The Malabo protocol, the ICC, and the idea of 'regional complementarity'

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Abstract

The African Union (AU) has taken steps to regionalize international criminal law through the expansion of the African Court of Justice and Human Rights (ACJHR) vis-à-vis the Malabo Protocol. The principle of complementarity is a cornerstone of the Rome Statute of the International Criminal Court (ICC). The Rome Statute crystallizes a complementary relationship between the ICC and domestic legal systems under Article 17 but makes no mention of regional or ad hoc jurisdictions. Prospects for including regional jurisdictions within the principle of complementarity are contingent upon a positive judicial interpretation of the principle and clearly established obligations at each level. It will necessarily require funding and support by states. Such an approach will contribute to the ongoing development of a robust system of international criminal justice. In order to effectively resolve the issue of competing mandates and effective domestic implementation, a cooperative model needs to be espoused. Although hypothetical at present, the idea of 'regional complementarity' is one worth thinking about in the context of constructive reform at the ICC. The prospective ACJHR offers a useful framework to analyse the potential role of regional mechanisms within the international criminal law project, broadly considered.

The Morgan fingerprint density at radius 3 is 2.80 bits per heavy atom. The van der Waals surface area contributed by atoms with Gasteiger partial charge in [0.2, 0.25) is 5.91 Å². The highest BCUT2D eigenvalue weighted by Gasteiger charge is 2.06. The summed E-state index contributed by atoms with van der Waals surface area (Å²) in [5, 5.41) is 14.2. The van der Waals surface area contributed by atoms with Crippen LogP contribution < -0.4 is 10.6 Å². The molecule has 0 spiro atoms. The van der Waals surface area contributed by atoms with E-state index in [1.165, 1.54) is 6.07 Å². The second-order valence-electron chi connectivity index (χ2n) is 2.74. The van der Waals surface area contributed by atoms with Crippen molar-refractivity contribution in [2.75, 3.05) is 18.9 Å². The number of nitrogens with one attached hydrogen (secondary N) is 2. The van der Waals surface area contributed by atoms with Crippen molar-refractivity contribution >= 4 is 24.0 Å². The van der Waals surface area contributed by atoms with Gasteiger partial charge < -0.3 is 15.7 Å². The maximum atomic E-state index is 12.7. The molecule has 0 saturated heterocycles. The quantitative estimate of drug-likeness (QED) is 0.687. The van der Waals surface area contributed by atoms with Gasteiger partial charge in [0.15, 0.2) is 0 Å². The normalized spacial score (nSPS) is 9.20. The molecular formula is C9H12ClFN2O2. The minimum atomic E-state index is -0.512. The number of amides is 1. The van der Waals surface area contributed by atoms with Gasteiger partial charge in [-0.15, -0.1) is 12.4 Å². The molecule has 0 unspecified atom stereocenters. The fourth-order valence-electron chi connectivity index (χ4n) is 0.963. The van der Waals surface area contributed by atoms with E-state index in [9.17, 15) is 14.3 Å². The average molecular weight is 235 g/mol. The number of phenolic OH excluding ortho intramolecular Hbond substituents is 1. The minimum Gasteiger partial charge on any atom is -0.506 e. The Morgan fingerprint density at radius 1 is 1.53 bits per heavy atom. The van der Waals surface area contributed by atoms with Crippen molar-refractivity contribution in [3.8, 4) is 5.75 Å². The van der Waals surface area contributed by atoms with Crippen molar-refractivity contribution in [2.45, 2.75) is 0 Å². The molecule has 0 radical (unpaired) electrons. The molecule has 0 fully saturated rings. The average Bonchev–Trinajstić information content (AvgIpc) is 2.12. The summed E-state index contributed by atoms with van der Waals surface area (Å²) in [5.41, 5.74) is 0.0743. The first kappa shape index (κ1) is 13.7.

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APA

Nimigan, S. (2019). The Malabo protocol, the ICC, and the idea of “regional complementarity.” Journal of International Criminal Justice, 17(5), 1005–1029. https://doi.org/10.1093/jicj/mqz040

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